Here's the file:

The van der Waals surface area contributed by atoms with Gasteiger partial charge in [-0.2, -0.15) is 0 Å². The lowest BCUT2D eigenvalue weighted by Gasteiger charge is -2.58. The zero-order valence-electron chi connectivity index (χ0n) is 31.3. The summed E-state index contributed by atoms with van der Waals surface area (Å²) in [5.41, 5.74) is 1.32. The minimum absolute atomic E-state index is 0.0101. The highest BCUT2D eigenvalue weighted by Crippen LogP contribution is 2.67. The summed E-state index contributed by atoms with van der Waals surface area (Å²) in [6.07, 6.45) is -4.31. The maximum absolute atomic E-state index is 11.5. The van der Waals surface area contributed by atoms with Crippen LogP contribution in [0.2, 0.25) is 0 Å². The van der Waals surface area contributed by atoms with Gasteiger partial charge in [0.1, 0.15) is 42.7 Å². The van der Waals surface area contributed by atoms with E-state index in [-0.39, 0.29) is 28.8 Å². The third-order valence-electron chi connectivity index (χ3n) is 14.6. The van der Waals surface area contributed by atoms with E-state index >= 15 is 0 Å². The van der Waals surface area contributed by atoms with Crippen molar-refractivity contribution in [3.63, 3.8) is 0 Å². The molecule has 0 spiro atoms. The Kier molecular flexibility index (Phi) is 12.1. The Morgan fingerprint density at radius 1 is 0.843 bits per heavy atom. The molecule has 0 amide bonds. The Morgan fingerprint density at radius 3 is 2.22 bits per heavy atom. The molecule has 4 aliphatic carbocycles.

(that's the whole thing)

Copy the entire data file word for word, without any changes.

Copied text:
The van der Waals surface area contributed by atoms with Gasteiger partial charge in [-0.2, -0.15) is 0 Å². The lowest BCUT2D eigenvalue weighted by Gasteiger charge is -2.58. The zero-order valence-electron chi connectivity index (χ0n) is 31.3. The summed E-state index contributed by atoms with van der Waals surface area (Å²) in [5.41, 5.74) is 1.32. The minimum absolute atomic E-state index is 0.0101. The highest BCUT2D eigenvalue weighted by Crippen LogP contribution is 2.67. The summed E-state index contributed by atoms with van der Waals surface area (Å²) in [6.07, 6.45) is -4.31. The maximum absolute atomic E-state index is 11.5. The van der Waals surface area contributed by atoms with Crippen LogP contribution in [0.2, 0.25) is 0 Å². The van der Waals surface area contributed by atoms with Gasteiger partial charge in [0.1, 0.15) is 42.7 Å². The van der Waals surface area contributed by atoms with E-state index in [-0.39, 0.29) is 28.8 Å². The third-order valence-electron chi connectivity index (χ3n) is 14.6. The van der Waals surface area contributed by atoms with E-state index >= 15 is 0 Å². The van der Waals surface area contributed by atoms with Crippen molar-refractivity contribution in [3.63, 3.8) is 0 Å². The molecule has 0 spiro atoms. The Kier molecular flexibility index (Phi) is 12.1. The Morgan fingerprint density at radius 1 is 0.843 bits per heavy atom. The molecule has 0 amide bonds. The Morgan fingerprint density at radius 3 is 2.22 bits per heavy atom. The molecule has 4 aliphatic carbocycles.